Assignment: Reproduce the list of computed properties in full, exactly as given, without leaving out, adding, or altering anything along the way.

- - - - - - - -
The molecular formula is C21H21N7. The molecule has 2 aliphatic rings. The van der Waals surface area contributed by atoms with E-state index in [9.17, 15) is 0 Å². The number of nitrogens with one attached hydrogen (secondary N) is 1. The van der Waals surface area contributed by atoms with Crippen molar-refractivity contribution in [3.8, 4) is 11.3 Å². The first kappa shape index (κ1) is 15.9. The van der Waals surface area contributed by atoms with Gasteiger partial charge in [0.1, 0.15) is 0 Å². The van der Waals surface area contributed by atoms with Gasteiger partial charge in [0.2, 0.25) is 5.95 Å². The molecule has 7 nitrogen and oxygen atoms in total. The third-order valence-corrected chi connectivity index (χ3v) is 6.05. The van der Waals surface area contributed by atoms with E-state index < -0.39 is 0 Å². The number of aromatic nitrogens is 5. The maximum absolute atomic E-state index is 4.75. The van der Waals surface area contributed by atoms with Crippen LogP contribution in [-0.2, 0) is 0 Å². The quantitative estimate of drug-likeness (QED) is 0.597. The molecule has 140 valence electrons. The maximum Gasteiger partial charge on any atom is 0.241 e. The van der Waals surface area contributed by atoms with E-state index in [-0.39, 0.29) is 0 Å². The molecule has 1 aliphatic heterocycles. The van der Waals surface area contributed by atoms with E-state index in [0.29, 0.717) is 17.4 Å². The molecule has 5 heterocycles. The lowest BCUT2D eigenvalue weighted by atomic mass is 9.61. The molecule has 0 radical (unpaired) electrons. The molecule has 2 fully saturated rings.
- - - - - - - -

The molecular formula is C21H21N7. The molecule has 2 aliphatic rings. The van der Waals surface area contributed by atoms with E-state index in [9.17, 15) is 0 Å². The number of nitrogens with one attached hydrogen (secondary N) is 1. The van der Waals surface area contributed by atoms with Crippen molar-refractivity contribution in [3.8, 4) is 11.3 Å². The first kappa shape index (κ1) is 15.9. The van der Waals surface area contributed by atoms with Gasteiger partial charge in [0.1, 0.15) is 0 Å². The van der Waals surface area contributed by atoms with Gasteiger partial charge in [0.2, 0.25) is 5.95 Å². The molecule has 7 nitrogen and oxygen atoms in total. The third-order valence-corrected chi connectivity index (χ3v) is 6.05. The van der Waals surface area contributed by atoms with E-state index < -0.39 is 0 Å². The number of aromatic nitrogens is 5. The maximum absolute atomic E-state index is 4.75. The van der Waals surface area contributed by atoms with Crippen LogP contribution in [-0.2, 0) is 0 Å². The quantitative estimate of drug-likeness (QED) is 0.597. The molecule has 140 valence electrons. The maximum Gasteiger partial charge on any atom is 0.241 e. The van der Waals surface area contributed by atoms with E-state index in [-0.39, 0.29) is 0 Å². The molecule has 1 aliphatic heterocycles. The van der Waals surface area contributed by atoms with E-state index in [0.29, 0.717) is 17.4 Å². The molecule has 5 heterocycles. The lowest BCUT2D eigenvalue weighted by atomic mass is 9.61. The molecule has 0 radical (unpaired) electrons. The molecule has 2 fully saturated rings.